JOPLIN — Like a lot of business owners, Jeff Welborn knows this year is a whole new ball game when it comes to taxes.
Welborn owns Wireless Connections, one of hundreds of Joplin businesses damaged or destroyed in the May 22 tornado. He's moved from 1431 S. Range Line to 420 N. Range Line, Suite 16.
But just as a lot of business owners spent the past several months getting back on their feet, they'll spend part of the new one trying to figure out what it all means for tax purposes.
"In the past, we knew roughly where we were going to end up," Welborn said. "This year, there is a lot of uncertainty."
Welborn said he is eager to meet with his accountant. With a child graduating from high school in May and going to college, there are federal student aid forms to fill out and they require information from tax forms.
"We're trying to get all of this pulled together," Welborn said. He said he would be meeting with his accountant soon.
Welborn and other business owners and homeowners have sustained what the Internal Revenue Service terms an "involuntary conversion."
Among the business owners in that situation are some accountants. Nick Myers' building at 20th Street and Delaware Avenue was destroyed in the tornado. His business has since reopened at 5031 S. Range Line, the former location of the Mesquite Heat restaurant.
"There was a tremendous outpouring of God's mercy and favor through the folks who came to help out" after the tornado, Myers said.
The building housing accounting firm Hardy, Wrestler & Associates at 2430 Jackson Ave. also was destroyed. Accountant Jim Hardy said the business will soon return to a new, larger building at the same location. He spoke by phone recently from his temporary office at 3121 McClelland Blvd.
Myers and Hardy both said the tornado will make preparing taxes more complicated. For those who have an accountant or another professional tax preparer, they said clients should bring information about their property's value before and after the tornado, any insurance payments they have received or information about insurance payments they are yet to receive.
Both also said they don't yet have all the answers.
"There are a lot of unique situations, so we have to be careful not to take a general answer and utilize it for every situation," Hardy said.
For those who lost a family member in the tornado, they said life insurance proceeds aren't taxable income.
Donations tornado survivors received from churches, the Red Cross or other charities also aren't taxable. Nor are grants from the Federal Emergency Management Agency.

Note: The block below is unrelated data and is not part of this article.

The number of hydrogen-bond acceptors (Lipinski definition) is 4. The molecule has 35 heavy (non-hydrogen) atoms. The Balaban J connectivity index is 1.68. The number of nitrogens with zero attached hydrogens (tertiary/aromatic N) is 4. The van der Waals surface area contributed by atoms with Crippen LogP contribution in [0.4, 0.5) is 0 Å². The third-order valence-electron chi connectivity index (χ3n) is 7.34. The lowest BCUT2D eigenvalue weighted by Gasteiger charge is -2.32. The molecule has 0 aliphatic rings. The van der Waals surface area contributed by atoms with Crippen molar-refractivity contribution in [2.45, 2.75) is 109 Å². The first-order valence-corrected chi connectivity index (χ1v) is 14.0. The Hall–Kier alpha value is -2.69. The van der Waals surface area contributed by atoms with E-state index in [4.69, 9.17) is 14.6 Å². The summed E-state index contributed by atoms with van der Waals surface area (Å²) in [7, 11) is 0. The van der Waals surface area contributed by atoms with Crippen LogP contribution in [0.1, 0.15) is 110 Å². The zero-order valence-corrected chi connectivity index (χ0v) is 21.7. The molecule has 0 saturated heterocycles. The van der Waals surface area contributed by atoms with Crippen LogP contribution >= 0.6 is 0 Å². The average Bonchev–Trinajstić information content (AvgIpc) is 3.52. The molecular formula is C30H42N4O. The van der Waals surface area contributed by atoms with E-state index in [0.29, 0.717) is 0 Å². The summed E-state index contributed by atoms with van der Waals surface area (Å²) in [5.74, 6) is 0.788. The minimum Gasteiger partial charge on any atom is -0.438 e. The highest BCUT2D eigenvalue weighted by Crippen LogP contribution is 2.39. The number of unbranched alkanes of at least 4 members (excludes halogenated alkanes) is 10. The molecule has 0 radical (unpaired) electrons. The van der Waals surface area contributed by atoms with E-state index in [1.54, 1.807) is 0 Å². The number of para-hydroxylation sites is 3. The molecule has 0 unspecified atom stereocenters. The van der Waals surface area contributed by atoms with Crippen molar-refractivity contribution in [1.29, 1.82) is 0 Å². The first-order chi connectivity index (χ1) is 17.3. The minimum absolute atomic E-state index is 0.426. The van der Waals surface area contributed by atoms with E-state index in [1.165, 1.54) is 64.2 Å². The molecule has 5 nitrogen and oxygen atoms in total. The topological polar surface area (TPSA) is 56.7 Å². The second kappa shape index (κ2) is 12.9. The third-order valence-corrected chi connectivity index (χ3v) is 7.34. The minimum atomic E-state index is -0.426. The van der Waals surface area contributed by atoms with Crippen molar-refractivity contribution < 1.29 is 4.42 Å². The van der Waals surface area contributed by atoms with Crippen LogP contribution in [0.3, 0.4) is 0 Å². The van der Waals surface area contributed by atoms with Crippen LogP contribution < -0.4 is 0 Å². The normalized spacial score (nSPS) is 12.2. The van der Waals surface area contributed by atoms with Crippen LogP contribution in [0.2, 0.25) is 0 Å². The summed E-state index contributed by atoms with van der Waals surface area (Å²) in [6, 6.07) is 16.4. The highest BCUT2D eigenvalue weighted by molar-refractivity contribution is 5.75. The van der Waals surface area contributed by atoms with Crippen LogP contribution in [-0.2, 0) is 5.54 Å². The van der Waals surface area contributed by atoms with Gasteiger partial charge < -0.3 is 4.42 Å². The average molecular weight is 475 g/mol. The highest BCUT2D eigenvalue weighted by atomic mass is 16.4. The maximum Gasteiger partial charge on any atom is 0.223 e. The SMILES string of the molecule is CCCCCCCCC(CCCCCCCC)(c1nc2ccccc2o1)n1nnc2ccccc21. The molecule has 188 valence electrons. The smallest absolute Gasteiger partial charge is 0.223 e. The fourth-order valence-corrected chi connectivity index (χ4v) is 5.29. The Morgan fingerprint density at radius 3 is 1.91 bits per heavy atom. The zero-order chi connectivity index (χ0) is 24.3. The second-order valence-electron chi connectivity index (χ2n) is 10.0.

Home and business owners whose buildings were uninsured or under-insured should declare a casualty loss, which would be an itemized deduction.
Myers said business owners have the authority to use insurance proceeds for a similar building within two years. He said if there is a gain, it would be deferred until the business owner reinvests in the new building.
For the business owner who receives an insurance settlement but decides not to rebuild or relocate the business, the settlement must be declared as income.
The same is not usually the case for homeowners who receive an insurance settlement and don't rebuild, or who receive a settlement greater than the amount paid for the house, if the house is the primary home.
Myers said if the amount of the gain is less than $250,000 for an individual or $500,000 for a married couple filing jointly, they would be able to file an exclusion on the tax return.
Hardy said Small Business Administration loans aren't taxable income, because they have to be repaid. The interest on the loans might be deductible, depending on the loan's use.
Hardy said some business owners might have business interruption insurance, which provides for income when a business isn't operating during a disaster. He said those payments are taxable income. An exception is not-for-profits that receive business interruption insurance payments.
"All of this could be far more complicated," Hardy said. He said there might be divorce settlements involved, or a business might have more than one owner, for example.
Myers and Hardy encouraged people to bring up their questions and their situations with their accountant or tax preparer.
"Nobody knows the nitty-gritty of your tax situation better than you do," Myers said. "You know what you lost better than most folks do."